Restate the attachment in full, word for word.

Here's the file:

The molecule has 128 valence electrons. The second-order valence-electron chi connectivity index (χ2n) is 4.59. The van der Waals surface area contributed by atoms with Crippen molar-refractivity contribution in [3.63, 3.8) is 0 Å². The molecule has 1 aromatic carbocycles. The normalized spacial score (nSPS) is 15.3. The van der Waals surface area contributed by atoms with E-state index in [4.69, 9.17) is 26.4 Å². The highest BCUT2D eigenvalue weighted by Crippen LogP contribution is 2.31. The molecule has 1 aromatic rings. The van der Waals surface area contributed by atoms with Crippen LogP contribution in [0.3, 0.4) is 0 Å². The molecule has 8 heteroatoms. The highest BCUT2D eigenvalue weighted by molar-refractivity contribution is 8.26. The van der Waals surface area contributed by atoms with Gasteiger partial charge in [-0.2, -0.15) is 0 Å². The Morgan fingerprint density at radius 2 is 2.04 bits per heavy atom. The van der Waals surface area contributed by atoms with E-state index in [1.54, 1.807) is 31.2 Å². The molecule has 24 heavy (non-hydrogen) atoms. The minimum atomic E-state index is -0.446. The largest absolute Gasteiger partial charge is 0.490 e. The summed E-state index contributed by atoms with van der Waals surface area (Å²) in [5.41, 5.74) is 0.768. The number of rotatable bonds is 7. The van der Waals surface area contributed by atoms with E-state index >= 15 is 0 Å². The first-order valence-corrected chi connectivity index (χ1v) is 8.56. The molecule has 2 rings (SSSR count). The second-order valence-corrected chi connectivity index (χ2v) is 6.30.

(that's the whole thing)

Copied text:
The molecule has 128 valence electrons. The second-order valence-electron chi connectivity index (χ2n) is 4.59. The van der Waals surface area contributed by atoms with Crippen molar-refractivity contribution in [3.63, 3.8) is 0 Å². The molecule has 1 aromatic carbocycles. The normalized spacial score (nSPS) is 15.3. The van der Waals surface area contributed by atoms with E-state index in [4.69, 9.17) is 26.4 Å². The highest BCUT2D eigenvalue weighted by Crippen LogP contribution is 2.31. The molecule has 1 aromatic rings. The van der Waals surface area contributed by atoms with Crippen LogP contribution in [0.3, 0.4) is 0 Å². The molecule has 8 heteroatoms. The highest BCUT2D eigenvalue weighted by molar-refractivity contribution is 8.26. The van der Waals surface area contributed by atoms with Gasteiger partial charge in [-0.2, -0.15) is 0 Å². The Morgan fingerprint density at radius 2 is 2.04 bits per heavy atom. The van der Waals surface area contributed by atoms with E-state index in [1.54, 1.807) is 31.2 Å². The molecule has 24 heavy (non-hydrogen) atoms. The minimum atomic E-state index is -0.446. The largest absolute Gasteiger partial charge is 0.490 e. The summed E-state index contributed by atoms with van der Waals surface area (Å²) in [5.41, 5.74) is 0.768. The number of rotatable bonds is 7. The van der Waals surface area contributed by atoms with E-state index >= 15 is 0 Å². The first-order valence-corrected chi connectivity index (χ1v) is 8.56. The molecule has 2 rings (SSSR count). The second-order valence-corrected chi connectivity index (χ2v) is 6.30.